With hundreds of media houses registered by the country’s media regulatory body CNC, the question of professionalism, objectivity, impartiality and basics of doing the profession remains in question.
Burundi media fraternity was dealt with a huge blow in 2015 when the political crisis erupted in the country, dragging in several media houses into the conflict resulting to dozens of journalists fleeing the country while some media houses remain closed to date.
Since 2015, a new era of journalists surfaced especially the young, youth and inexperienced whose majority have no mentors or never got a chance to go to any school journalism have now the opportunity to hold the microphone or be behind the microphone to do the noble profession.
These are young, courageous journalists who are in this profession for several or different reasons, largely they are not to blame as their break through into the media industry came when there was a vacuum after the 2015 political crisis.
In the face of social media, digitalization of the media and the need for scoops, fake news and propaganda, impartiality have been thrown out of the window snubbing the journalistic ethics and conducts.
Have the journalists in Burundi become messengers? It’s the question me and you need to answer putting into context the reports and works being generated and done by them.
We are currently in an era where journalistic ethics doesn’t matter but having the likes and retweets on social media matters most, some media houses currently will spike a story that may not sit well with a particular group of people despite the story being authentic and needful to the society.
The fact that to access a school of journalism in Burundi is still a challenge or almost impossible, it remains a concern for the future of the profession as more and more young people are getting into the field but are they properly nurtured?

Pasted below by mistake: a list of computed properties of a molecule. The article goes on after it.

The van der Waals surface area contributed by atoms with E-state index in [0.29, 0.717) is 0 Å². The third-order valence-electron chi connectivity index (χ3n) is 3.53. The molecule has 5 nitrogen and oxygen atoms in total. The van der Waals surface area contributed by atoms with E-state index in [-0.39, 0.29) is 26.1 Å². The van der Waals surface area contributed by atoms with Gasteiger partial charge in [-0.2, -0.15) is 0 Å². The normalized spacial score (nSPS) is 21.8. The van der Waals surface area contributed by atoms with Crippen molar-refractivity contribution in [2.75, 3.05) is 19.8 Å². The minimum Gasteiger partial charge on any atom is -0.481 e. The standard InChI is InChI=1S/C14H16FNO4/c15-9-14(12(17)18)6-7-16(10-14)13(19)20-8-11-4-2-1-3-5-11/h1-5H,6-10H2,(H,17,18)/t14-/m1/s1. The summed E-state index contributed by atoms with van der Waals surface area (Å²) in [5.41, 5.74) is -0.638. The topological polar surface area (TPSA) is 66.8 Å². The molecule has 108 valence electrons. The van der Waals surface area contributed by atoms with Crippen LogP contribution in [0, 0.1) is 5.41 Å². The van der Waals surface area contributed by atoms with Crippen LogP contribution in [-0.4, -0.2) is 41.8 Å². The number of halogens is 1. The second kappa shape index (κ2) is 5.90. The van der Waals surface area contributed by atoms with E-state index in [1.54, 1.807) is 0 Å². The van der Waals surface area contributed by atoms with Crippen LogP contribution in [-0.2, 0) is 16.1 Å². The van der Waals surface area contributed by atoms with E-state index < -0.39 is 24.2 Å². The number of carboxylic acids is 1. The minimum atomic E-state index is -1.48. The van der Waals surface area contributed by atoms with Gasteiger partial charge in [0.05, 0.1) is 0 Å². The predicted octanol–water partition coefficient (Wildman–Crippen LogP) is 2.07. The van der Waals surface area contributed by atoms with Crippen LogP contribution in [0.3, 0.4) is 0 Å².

It is really sad that today majority of the journalists deployed on ground to a specific conference or field will leave their newsrooms without knowing what they are going to cover, as a journalist how do you ask burning questions without any knowledge or clue of a specific subject? How do you educate the public when you yourself you aren’t well equipped or lacking knowledge in a given subject? This is where now the common phrase kick in “Please tell us your name and what the conference was about?”
Journalists and media are called the fourth estate for a reason, currently in Burundi majority of Medias and journalists are doing more of a business than serving the interests of every Burundian/advocacy. Yes media houses need funds to survive but where is the line drawn?
We have witnessed several misinformation and disinformation by recognized media houses in the country, and after apologies are written then everything else is business as usual and it has become a norm.
Journalists and media houses need to go back to the drawing board and redefine journalism and their roles in the society, redefining their editorial lines. The state broadcaster came under heavy criticism for recent months but that will be a topic for another time.
The media and journalists in Burundi seems to be losing the grip, Public relations officers have now taken journos for a ride. A quick example is when an invitation for a presser or a conference is sent, it simply mentions venue and time and a particular person will address the press. Media will swamp the area without even knowing what the presser is all about?
Don’t get me started even when I mention about the brown envelopes (per diem), that have undressed journalism and put up to shame.
I guarantee you if you ask a random journalist on the street about the 5Ws, you will be shocked to notice that he or she may fail to answer. Who is to blame? The media? The Journalist? Or? Does the public consume the right information? Does the public still trust media? A million dollar question remains who is to blame.